‘People think back-seaters don’t need belt': Nitin Gadkari on need for seatbelts
Union Transport Minister Nitin Gadkari has highlighted India's abysmal road safety record on multiple occasions and has now once again underlined the need for all occupants inside a vehicle to buckle up. Stressing on just how important seatbelts are in preventing serious injuries or even tragic deaths in case of an accident, Gadkari said people often forget that even rear-seat occupants need to make use of these basic but crucial safety devices.
Speaking at IAA's ‘Global Summit - Nations As Brands’ event, Gadkari highlighted how seatbelts on the rear seats are often ignored. "People think back-seaters don't need belts. It is the problem. I don't want to make any comments on any accident. But both front-seaters and back-seaters need to wear seat belts," he said. The ‘accident’ he briefly mentioned was the tragic death of former Chairman of Tata Group Cyrus Mistry. Initial investigations have revealed that Mistry wasn't wearing his seatbelt while seated in the back seat of the ill-fated Mercedes GLC SUV when it crashed against a barrier. (Read more here)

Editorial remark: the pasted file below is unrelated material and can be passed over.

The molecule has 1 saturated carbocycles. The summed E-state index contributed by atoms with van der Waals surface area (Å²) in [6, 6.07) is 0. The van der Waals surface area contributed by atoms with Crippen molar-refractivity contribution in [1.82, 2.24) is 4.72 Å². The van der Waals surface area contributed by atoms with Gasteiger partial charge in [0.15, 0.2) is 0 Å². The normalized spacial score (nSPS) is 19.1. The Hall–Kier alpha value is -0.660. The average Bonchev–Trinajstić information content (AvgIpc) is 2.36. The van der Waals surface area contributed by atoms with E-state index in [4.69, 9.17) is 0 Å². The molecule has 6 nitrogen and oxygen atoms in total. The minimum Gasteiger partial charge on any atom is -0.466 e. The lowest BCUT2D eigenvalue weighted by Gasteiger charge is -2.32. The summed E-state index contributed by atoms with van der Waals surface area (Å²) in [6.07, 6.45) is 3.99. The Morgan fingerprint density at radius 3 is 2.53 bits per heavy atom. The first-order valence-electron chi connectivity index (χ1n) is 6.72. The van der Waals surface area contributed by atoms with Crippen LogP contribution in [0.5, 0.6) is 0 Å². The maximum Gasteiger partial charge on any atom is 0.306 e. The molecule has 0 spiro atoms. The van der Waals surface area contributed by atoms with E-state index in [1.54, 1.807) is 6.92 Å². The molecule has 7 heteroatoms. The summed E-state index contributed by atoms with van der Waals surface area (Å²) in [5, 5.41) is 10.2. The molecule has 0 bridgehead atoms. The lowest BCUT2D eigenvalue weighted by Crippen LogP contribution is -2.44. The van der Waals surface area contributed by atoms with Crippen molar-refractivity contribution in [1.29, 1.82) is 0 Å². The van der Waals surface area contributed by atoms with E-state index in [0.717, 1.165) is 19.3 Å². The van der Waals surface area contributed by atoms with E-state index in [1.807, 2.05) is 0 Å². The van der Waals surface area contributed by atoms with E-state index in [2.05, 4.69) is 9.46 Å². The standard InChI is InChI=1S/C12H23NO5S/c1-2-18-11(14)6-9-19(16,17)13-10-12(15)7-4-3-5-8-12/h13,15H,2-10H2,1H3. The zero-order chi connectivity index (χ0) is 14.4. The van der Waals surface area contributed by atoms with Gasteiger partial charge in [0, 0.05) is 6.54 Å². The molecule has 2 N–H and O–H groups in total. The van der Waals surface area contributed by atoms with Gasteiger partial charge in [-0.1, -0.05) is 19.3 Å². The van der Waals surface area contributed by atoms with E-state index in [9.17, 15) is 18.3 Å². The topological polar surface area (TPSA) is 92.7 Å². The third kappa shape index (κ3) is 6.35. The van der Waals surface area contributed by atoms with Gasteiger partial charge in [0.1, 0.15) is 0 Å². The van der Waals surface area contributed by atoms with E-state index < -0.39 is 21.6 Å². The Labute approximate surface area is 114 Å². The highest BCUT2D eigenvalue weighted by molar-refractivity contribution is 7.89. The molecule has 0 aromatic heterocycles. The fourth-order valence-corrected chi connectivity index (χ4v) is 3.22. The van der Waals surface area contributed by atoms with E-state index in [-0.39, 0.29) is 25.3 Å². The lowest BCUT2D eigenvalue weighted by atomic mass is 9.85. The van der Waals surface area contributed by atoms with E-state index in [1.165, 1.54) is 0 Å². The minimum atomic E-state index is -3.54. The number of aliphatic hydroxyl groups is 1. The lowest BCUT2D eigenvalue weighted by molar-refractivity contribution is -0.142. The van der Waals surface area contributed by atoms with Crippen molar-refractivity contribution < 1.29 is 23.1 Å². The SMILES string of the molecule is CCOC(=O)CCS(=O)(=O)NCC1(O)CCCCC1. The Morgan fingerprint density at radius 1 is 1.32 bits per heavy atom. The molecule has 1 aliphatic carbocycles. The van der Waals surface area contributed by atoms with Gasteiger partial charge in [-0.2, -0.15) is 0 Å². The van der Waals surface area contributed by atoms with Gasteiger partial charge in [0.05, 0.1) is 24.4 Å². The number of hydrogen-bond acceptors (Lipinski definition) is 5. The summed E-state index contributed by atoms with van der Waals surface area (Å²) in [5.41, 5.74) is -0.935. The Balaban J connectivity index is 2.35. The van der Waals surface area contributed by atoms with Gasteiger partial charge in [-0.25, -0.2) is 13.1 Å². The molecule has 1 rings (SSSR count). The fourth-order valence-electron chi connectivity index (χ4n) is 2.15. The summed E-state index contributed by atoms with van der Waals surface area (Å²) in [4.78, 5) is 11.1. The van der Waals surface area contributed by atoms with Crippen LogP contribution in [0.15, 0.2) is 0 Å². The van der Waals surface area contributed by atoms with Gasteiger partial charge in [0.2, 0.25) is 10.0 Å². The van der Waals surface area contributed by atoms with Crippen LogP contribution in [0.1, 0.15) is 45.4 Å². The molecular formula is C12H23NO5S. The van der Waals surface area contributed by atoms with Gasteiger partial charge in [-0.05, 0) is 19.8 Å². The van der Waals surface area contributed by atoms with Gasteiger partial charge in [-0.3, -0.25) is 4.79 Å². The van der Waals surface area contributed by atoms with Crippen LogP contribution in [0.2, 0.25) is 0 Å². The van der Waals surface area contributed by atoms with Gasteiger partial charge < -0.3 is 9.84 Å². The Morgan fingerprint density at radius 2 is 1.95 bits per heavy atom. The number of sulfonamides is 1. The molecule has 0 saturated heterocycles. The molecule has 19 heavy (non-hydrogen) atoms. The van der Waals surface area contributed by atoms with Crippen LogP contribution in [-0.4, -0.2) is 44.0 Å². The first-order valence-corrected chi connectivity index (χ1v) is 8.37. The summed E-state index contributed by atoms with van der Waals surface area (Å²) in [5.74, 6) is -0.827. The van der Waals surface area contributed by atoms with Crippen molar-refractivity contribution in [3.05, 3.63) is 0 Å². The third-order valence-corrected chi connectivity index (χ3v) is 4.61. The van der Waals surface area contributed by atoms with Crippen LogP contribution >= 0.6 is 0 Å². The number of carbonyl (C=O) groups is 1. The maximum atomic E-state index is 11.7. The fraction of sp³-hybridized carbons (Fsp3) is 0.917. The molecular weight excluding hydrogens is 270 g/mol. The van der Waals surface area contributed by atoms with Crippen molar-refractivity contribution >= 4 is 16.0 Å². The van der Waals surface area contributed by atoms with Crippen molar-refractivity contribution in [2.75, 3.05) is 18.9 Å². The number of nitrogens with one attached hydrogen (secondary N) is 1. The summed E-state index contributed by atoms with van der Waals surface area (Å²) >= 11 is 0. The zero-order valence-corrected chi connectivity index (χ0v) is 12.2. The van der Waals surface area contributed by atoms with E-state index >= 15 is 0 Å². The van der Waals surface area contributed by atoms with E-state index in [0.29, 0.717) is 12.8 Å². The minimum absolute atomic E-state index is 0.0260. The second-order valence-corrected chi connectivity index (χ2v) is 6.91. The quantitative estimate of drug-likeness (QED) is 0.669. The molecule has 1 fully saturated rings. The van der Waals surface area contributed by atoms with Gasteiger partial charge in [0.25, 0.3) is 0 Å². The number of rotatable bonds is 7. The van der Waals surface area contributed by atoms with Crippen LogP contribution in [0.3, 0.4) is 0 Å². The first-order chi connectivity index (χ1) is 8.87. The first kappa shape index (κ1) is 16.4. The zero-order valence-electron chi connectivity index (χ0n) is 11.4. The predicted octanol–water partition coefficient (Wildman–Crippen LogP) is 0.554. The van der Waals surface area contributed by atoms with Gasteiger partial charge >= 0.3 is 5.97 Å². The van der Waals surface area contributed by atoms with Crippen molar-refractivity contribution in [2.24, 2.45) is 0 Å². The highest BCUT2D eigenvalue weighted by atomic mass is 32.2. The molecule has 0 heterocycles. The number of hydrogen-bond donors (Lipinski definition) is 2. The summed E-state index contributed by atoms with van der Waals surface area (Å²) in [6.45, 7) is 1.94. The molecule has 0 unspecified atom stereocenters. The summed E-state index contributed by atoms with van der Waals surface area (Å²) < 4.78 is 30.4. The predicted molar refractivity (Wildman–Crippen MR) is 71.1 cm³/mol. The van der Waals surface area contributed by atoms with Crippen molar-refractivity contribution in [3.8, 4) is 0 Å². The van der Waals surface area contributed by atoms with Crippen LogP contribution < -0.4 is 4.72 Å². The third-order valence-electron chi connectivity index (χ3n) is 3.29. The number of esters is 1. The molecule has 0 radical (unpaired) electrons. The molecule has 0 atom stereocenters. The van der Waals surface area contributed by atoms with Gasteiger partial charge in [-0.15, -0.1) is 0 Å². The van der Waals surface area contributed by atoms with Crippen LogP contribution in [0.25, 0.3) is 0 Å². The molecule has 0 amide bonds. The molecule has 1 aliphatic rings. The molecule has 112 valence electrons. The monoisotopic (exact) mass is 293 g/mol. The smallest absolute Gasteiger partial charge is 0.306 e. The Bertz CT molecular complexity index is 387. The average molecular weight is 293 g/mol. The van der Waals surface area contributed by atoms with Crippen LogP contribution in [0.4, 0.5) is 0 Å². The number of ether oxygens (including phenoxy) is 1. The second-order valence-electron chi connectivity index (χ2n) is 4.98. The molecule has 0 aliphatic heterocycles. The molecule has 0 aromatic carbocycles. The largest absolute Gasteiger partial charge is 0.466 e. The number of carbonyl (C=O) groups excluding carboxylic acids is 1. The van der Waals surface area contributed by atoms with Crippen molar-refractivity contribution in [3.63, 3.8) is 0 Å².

Numerous nation-wide surveys have found that an overwhelming number of people ignore the seatbelt when at the back of a vehicle. Gadkari himself highlighted how certain devices are used to ensure the belts are in place when not being worn. "Forget the cars of common people, I had travelled in the cars of 4 chief ministers -- don't ask me the names. I was in the front seat and found that there was a clip so that it does not make any sound when there is no belt. I asked the drivers where the belts were and made sure that I wear the seat belt before the car started," he said. “Now I have banned the manufacturing and sales of such clips."
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While compliance and enforcement for rear seatbelts are both low, so is the general level of awareness and the road transport ministry is taking assistance form celebrities to address this issue.
Can airbags save lives?
Gadkari outlined that his ministry is working towards making it mandatory for all car manufacturers to equip their vehicles with six airbags across variants. "The same manufacturers put 6 airbags when they export those cars. Then why do you put only 4 airbags in Indian cars? Don't our lives have any values? An airbag costs only ₹900 and when the number increases, the cost will only come down," he said.
Airbags do indeed provide a big safety cover in case of an unfortunate accident but experts continue to believe that it is the seatbelt that is the most important safety feature inside a car. More often than not, compliance is due to fear of penalties and fines, and not so much because of a fear for life. This is where awareness can play a big part.